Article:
French Islam: How France and the UAE Partners to Create a State Approved Religion

Just as the Saudi Crown Prince Mohammad bin Salman offered to cooperate with Britain to spread “moderate Islam” together, earlier this year, Hakim el Karoui, an advisor to the French President Emmanuel Macron, embarked on cooperation with the UAE to invent a “French Islam.”

French Islam How France and the UAE Partners to Create
French President Emmanuel Macron (R) is received by Ahmed al-Tayeb, the Grand Imam of Al-Azhar, the most prestigious seat of Sunni Islamic learning in Egypt, during his visit to the Azhar headquarters in Cairo on January 29, 2019. Getty Images

Just as the Saudi Crown Prince Mohammad bin Salman offered to cooperate with Britain to spread “moderate Islam” together, earlier this year, Hakim el Karoui, an advisor to the French President Emmanuel Macron, embarked on cooperation with the UAE to invent a “French Islam.” The close relationship between the Crown Prince bin Salman and the Emir of the United Arab Emirates (UAE) Mohammed bin Zayed is already known.

Last year, following his visit to Egypt and before his visit to the UK, Crown Prince Salman gave an interview to The Telegraph, saying that Saudi Arabia can cooperate with Britain to disseminate “moderate” Islam. He then paid a visit to the US, where he gave another interview to The Washington Post, in which he stated that during the Cold War period, Saudi Arabia tried to spread Wahhabism upon the request of the US in order to combat communism. Crown Prince Salman added that Saudi Arabia left this mission later on. Therefore, it is quite natural and acceptable for Saudis, who nowadays seek to get rid of one interpretation of Islam to replace it with another, to discuss inventing a “moderate” version of the religion together with the British, and well, this makes the transatlantic voyages of the Crown Prince conceivable!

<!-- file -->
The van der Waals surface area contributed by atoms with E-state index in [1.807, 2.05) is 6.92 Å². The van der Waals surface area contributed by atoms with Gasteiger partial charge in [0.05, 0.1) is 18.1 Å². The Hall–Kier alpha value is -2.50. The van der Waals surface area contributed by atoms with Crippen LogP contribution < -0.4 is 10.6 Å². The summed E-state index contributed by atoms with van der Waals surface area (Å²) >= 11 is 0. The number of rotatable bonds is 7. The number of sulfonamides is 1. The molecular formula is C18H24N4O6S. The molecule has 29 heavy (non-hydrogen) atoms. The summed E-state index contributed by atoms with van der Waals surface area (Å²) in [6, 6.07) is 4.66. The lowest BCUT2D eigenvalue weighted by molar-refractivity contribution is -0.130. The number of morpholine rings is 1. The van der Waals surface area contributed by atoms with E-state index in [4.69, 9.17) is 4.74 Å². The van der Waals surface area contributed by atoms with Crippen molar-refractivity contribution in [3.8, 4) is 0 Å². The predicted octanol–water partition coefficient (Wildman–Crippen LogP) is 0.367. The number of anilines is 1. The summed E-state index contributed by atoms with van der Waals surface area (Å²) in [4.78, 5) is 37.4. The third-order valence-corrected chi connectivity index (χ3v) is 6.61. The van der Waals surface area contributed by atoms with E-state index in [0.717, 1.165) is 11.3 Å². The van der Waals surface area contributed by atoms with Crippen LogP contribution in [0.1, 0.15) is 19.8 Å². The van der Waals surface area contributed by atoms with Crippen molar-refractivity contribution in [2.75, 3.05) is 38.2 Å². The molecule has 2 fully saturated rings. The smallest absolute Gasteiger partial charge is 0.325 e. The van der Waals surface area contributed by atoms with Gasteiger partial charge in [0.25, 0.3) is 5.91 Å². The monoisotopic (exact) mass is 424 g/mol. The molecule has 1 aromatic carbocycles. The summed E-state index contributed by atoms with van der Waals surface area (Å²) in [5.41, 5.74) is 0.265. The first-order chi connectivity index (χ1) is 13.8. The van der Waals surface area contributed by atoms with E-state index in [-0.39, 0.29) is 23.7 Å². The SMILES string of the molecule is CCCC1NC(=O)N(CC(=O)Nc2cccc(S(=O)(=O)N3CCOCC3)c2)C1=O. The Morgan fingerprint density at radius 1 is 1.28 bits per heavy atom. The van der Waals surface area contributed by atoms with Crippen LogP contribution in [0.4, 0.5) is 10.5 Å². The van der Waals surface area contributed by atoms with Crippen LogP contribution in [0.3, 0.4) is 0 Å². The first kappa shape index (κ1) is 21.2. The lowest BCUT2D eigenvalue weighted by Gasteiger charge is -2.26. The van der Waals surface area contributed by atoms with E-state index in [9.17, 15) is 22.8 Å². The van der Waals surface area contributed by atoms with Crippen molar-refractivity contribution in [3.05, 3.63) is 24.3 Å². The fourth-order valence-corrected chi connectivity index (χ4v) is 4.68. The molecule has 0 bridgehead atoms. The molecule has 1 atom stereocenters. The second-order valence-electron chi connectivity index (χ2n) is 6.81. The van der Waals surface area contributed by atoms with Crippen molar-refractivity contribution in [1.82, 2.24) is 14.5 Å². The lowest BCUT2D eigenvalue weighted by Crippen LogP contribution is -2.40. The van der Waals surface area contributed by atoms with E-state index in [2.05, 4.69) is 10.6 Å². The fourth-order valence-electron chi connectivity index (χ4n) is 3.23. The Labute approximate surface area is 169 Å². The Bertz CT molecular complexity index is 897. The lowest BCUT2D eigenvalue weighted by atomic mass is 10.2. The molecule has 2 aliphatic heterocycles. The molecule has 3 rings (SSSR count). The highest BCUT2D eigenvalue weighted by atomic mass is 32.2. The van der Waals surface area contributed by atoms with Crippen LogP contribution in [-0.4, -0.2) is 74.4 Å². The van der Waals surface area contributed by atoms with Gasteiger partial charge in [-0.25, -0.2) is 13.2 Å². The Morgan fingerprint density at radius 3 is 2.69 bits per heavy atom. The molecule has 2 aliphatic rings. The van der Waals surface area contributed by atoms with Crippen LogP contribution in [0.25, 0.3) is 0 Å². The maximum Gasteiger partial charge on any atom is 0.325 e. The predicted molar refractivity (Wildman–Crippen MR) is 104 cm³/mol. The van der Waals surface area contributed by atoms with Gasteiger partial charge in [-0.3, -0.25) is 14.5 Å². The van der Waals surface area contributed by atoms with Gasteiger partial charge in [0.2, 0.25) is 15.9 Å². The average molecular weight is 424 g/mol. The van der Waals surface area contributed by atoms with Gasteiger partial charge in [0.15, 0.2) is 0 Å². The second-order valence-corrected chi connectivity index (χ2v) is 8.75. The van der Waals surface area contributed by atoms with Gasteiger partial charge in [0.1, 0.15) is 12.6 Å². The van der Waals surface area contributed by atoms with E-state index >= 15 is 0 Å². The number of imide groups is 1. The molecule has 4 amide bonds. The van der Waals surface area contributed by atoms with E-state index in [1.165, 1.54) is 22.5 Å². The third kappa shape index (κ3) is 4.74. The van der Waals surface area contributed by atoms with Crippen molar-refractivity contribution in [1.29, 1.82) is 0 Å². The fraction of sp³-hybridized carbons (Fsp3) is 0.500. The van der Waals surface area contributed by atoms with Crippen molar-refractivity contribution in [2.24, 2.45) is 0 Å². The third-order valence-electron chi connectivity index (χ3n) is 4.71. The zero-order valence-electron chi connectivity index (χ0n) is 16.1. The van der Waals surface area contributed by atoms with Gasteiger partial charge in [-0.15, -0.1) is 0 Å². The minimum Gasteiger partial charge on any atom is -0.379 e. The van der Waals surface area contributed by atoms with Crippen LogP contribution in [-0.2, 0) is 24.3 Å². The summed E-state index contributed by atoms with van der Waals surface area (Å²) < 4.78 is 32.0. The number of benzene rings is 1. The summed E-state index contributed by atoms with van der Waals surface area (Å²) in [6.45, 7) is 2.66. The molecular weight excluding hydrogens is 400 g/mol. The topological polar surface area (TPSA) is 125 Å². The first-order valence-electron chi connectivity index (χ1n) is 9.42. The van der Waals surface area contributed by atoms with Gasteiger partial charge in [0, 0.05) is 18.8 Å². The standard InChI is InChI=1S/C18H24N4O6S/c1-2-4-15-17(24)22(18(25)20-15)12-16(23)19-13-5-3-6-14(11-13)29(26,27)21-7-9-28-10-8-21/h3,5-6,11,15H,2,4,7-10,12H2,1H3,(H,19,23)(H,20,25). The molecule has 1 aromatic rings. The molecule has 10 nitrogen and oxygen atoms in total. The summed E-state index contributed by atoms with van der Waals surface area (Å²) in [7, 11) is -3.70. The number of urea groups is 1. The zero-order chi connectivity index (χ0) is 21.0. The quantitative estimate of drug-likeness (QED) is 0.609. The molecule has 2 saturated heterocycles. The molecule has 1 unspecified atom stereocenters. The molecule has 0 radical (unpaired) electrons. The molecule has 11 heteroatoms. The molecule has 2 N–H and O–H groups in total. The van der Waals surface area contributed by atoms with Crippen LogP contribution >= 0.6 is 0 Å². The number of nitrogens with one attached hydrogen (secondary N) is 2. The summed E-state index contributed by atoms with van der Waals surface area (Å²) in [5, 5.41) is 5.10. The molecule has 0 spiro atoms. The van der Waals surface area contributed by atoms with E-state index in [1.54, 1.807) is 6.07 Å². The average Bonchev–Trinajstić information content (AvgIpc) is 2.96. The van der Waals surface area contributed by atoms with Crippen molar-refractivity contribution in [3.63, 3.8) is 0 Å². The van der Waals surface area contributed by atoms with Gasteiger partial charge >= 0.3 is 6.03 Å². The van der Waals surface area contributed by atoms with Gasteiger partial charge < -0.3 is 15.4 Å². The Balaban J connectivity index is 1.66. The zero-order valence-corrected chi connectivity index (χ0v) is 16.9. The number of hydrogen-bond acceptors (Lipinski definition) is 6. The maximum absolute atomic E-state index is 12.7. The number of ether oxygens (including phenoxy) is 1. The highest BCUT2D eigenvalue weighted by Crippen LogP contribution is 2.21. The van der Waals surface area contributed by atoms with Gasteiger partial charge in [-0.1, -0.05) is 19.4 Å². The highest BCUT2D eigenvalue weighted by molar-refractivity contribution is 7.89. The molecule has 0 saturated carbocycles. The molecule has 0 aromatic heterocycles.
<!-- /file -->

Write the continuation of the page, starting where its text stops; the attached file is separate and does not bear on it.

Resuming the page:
Looked from the same perspective, it could be understood, albeit indirectly, why el Karoui chose the UAE to cooperate with to invent “French Islam”. To put it more clearly, we can look to his direct statements in an interview he gave to a newspaper when he said: “I think the Emirates have a major role, because they have never contributed to the spread of political Islam, but rather spearheaded the fight against this very ideology.” He is actually right in his words. When Mohamed Morsi came to power after democratic elections were held for the first time in Egypt’s history, he was regarded as the embodiment of the phenomenon defined as “political Islam”. Not only by France, but the entire West. Although they have been steered by the US, both the UAE and Saudi Arabia have played a considerable role in toppling the Morsi government through a military coup and replacing him with Abdel-Fettah al-Sisi.